Best And Worst Sovereign Wealth Funds: A New Sovereign Wealth Fund Risk Index.

Posted by: Bruce Nussbaum on January 25, 2008

I was blogging away at the World Economic Forum in Davos, when Hugo Dixon, editor and chief of breakingviews.com sat down to show me his new Sovereign Wealth Fund Risk Index.

Now here at Davos, there is a palpable fear and loathing of these new SWFs (not to be confused with SUVs) because they are state-controlled funds that invest surplus national reserves that are being invested in the US and the West in order to deliver long-term returns. These SWFs hold about $2.5 trillion, a lot more than the hedge funds or private equity and they are investing in Citicorp, Merrill Lynch, Bear Sterns and a lot of other financial institutions—and other companies.

You can guess who has all this wealth--Middle Eastern oil exporters and export-rich China. The SWFs all say they are independent and only want a financial return on their money. But all are directly or indirectly controlled by governments, and the worry is that their investments will seek not only financial returns but political returns as well.

To guage that risk, Hugo ranked the top Sovereign Wealth Funds according to transparency (can you see who has control), appetite for strategic control and the political threat to western interests. A score of 7 or more is considered a moderate risk, a double-digit score is a high risk.

The China Investment Corp. scored the highests--11 points.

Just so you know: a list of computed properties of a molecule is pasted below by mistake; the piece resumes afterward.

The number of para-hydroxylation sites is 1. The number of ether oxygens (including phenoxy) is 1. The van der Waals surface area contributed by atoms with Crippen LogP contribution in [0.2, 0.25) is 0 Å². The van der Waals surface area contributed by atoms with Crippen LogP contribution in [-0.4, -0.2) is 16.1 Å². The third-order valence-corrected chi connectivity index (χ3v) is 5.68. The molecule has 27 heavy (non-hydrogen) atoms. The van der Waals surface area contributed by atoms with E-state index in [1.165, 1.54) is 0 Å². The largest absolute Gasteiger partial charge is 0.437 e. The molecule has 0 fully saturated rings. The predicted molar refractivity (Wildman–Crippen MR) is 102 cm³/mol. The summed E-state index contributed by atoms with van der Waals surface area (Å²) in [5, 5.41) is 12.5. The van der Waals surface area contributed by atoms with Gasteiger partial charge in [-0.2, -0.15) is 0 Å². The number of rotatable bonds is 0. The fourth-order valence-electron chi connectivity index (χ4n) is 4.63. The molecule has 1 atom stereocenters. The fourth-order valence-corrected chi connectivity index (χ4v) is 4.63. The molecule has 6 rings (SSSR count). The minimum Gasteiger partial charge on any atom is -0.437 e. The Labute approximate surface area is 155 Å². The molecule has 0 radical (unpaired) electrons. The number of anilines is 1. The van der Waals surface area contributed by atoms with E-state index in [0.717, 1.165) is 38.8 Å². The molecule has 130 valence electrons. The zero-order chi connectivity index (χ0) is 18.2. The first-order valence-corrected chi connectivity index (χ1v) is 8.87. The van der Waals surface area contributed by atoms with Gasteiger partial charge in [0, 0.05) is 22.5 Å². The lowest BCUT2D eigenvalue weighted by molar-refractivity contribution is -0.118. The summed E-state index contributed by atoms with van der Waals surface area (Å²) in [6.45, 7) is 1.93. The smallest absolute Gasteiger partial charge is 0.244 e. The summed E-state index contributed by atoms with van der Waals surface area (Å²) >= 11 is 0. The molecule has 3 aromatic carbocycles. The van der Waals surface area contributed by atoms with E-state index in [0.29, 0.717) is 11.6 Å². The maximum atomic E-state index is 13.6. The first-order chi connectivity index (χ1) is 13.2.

The Qatar Investment Authority scored 10 points.
The Venezuelan National Development Fund scored 10 points too.
The UAE Abu Dhabi Investment Authority--9 points.
Oman's State General RF--9 points.
Kazakhstan's National Fund--9 points.
Russia's Stabilization Fund--8 points.

Some 20 funds were rated. The Chinese, Qatar and UAE Sovereign Wealth Funds were the highest risk. The Norwegian Government Pension Fund and Canadian Alberta Heritage Savings Trust Fund scored 3 points and are the lowest risk.

I was at another India session today when Sovereign Wealth Funds came up and someone asked an official when India was going to have one. The official smiled and said "you first have to have sovereign wealth to have a Sovereign Wealth Fund and we don't have any yet."

Reader Comments

gregory

January 26, 2008 7:22 AM

Sovereign Wealth Funds would appear on the surface to effect Western Interests and give political punch to the countries that invest.However the West too has a much greater leverage tool to ensure that SWF's remain good global corporate citizens.This could take the form of freezing invested assets should the need arise.On a more positive note, the investments that SWF's make in the West can bring closer co-operation between countries and break down barriers.Davos is an excellent forum for this closer co-operation between countries and will enable peaceful solutions to Global problems.

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Want to stop talking about innovation and learn how to make it work for you? Bruce Nussbaum takes you deep into the latest thinking about innovation and design with daily scoops, provocative perspectives and case studies. Nussbaum is at the center of a global conversation on the growing discipline of innovation and the deepening field of design thinking. Read him to discover what social networking works—and what doesn’t. Discover where service innovation is going and how experience design is shaping up. Learn which schools are graduating the most creative talent and which consulting firms are the hottest. And get his take on what the smartest companies are doing in the U.S., Asia and Europe, far ahead of the pack.

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